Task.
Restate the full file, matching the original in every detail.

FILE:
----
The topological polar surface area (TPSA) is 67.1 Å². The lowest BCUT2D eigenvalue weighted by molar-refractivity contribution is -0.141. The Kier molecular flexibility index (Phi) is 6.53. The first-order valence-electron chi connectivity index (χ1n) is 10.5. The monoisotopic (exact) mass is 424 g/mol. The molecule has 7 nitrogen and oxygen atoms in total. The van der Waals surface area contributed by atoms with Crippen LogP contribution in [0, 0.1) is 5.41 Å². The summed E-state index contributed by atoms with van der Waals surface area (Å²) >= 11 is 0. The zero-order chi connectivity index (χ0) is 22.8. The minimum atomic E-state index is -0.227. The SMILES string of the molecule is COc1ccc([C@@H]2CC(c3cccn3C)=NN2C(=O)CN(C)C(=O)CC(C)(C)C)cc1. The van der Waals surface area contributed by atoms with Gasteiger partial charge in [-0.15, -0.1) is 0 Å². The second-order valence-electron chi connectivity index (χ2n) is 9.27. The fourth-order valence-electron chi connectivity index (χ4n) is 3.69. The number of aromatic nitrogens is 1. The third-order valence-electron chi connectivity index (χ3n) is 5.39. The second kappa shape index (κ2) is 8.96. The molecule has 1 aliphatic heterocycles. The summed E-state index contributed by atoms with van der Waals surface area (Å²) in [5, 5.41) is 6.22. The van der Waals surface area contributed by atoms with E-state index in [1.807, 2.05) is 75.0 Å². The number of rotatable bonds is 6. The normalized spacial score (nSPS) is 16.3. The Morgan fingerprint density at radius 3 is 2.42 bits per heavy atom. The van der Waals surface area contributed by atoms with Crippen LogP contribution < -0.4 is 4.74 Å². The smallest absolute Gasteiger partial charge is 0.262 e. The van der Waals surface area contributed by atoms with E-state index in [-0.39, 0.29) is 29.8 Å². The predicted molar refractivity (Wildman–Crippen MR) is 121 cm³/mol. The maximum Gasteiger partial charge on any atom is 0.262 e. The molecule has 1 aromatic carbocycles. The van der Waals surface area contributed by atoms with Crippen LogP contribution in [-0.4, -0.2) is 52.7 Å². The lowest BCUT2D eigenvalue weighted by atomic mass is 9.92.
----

The topological polar surface area (TPSA) is 67.1 Å². The lowest BCUT2D eigenvalue weighted by molar-refractivity contribution is -0.141. The Kier molecular flexibility index (Phi) is 6.53. The first-order valence-electron chi connectivity index (χ1n) is 10.5. The monoisotopic (exact) mass is 424 g/mol. The molecule has 7 nitrogen and oxygen atoms in total. The van der Waals surface area contributed by atoms with Crippen LogP contribution in [0, 0.1) is 5.41 Å². The summed E-state index contributed by atoms with van der Waals surface area (Å²) >= 11 is 0. The zero-order chi connectivity index (χ0) is 22.8. The minimum atomic E-state index is -0.227. The SMILES string of the molecule is COc1ccc([C@@H]2CC(c3cccn3C)=NN2C(=O)CN(C)C(=O)CC(C)(C)C)cc1. The van der Waals surface area contributed by atoms with Gasteiger partial charge in [-0.15, -0.1) is 0 Å². The second-order valence-electron chi connectivity index (χ2n) is 9.27. The fourth-order valence-electron chi connectivity index (χ4n) is 3.69. The number of aromatic nitrogens is 1. The third-order valence-electron chi connectivity index (χ3n) is 5.39. The second kappa shape index (κ2) is 8.96. The molecule has 1 aliphatic heterocycles. The summed E-state index contributed by atoms with van der Waals surface area (Å²) in [5, 5.41) is 6.22. The van der Waals surface area contributed by atoms with E-state index in [1.807, 2.05) is 75.0 Å². The number of rotatable bonds is 6. The normalized spacial score (nSPS) is 16.3. The Morgan fingerprint density at radius 3 is 2.42 bits per heavy atom. The van der Waals surface area contributed by atoms with Crippen LogP contribution < -0.4 is 4.74 Å². The smallest absolute Gasteiger partial charge is 0.262 e. The van der Waals surface area contributed by atoms with E-state index in [-0.39, 0.29) is 29.8 Å². The predicted molar refractivity (Wildman–Crippen MR) is 121 cm³/mol. The maximum Gasteiger partial charge on any atom is 0.262 e. The molecule has 1 aromatic carbocycles. The van der Waals surface area contributed by atoms with Crippen LogP contribution in [-0.4, -0.2) is 52.7 Å². The lowest BCUT2D eigenvalue weighted by atomic mass is 9.92.